The Marcellus Shale preceded the founding of Pittsburgh by a good 350 million years. The rock layer laid safely tucked a mile underground until in the early 2000s, when the shale gas -- through a combination of horizontal drilling and hydraulic fracturing -- began its ascent to stardom. Now it all but defines the region.
Pennsylvania has been an oil and gas producing state since the late 1800s. Thirty years ago, gas wells in Pennsylvania pumped out a respectable 118 billion cubic feet of gas in a year. Now, more than twice that much flows out of shale wells in southwestern Pennsylvania in six months.
Along with the gas came the industry. Shale operators such as Range Resources Corp., Talisman Energy Inc., Cabot Oil & Gas Corp. established regional headquarters in the Pittsburgh area, and earlier this year, Chevron announced it might build a regional headquarters in Moon.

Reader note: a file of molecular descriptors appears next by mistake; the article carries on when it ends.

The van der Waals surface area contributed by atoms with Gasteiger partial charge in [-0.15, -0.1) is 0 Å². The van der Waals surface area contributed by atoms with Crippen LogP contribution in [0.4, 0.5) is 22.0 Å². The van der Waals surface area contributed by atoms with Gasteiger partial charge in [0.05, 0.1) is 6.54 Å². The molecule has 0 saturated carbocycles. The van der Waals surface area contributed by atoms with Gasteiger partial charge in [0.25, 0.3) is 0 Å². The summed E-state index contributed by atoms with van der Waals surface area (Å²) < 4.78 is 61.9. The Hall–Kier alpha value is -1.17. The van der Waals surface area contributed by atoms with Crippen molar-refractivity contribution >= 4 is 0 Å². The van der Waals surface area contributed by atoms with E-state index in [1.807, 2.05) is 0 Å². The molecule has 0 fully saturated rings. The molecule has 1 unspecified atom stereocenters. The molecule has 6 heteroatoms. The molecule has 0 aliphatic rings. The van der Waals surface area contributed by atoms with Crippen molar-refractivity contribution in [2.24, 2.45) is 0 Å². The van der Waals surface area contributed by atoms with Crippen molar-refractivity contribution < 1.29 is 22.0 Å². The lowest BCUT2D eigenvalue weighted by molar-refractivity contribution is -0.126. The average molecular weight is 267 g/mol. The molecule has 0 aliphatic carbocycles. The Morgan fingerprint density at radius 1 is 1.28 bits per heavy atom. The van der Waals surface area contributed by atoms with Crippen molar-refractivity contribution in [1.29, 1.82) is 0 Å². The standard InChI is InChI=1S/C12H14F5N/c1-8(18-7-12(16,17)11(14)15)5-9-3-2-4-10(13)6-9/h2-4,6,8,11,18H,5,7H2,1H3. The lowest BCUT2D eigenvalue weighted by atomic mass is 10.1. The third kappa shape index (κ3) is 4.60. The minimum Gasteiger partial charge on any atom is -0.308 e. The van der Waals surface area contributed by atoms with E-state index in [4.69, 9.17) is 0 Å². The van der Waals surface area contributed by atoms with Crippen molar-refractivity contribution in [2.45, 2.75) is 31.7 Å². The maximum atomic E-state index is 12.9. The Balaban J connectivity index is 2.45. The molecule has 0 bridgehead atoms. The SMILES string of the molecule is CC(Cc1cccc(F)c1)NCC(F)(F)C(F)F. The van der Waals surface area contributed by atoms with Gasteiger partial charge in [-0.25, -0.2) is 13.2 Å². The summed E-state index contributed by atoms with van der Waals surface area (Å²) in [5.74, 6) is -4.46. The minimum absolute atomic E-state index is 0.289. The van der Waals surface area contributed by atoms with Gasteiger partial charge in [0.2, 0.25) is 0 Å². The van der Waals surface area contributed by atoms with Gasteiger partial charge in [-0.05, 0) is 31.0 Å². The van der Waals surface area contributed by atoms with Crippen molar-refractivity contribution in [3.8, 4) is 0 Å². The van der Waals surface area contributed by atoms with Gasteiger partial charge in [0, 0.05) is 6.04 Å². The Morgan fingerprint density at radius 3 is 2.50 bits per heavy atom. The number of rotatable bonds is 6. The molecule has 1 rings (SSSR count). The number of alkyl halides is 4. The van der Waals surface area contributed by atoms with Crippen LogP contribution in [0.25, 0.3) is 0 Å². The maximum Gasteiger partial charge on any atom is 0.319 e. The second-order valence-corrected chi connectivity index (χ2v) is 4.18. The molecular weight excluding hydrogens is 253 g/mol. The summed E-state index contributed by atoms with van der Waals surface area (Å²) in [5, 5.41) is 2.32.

When the operators arrived, their contractors -- firms with hefty names such as Halliburton, Schlumberger, Weatherford -- followed suit. Gas processing companies such as MarkWest Energy Partners, have come here and pumped more than $1 billion into pipelines and plants that separate the natural gas liquids found in this area's gas stream. It's those kinds of plants that would feed the proposed Royal Dutch Shell ethane cracker.
The transnational giant is evaluating whether to build a multibillion facility in Beaver County that would convert the ethane extracted from the Marcellus Shale into the basic building blocks for petrochemicals.
-- Anya Litvakregion
Anya Litvak: email@example.com or 412-263-1455. First Published October 12, 2013 8:00 PM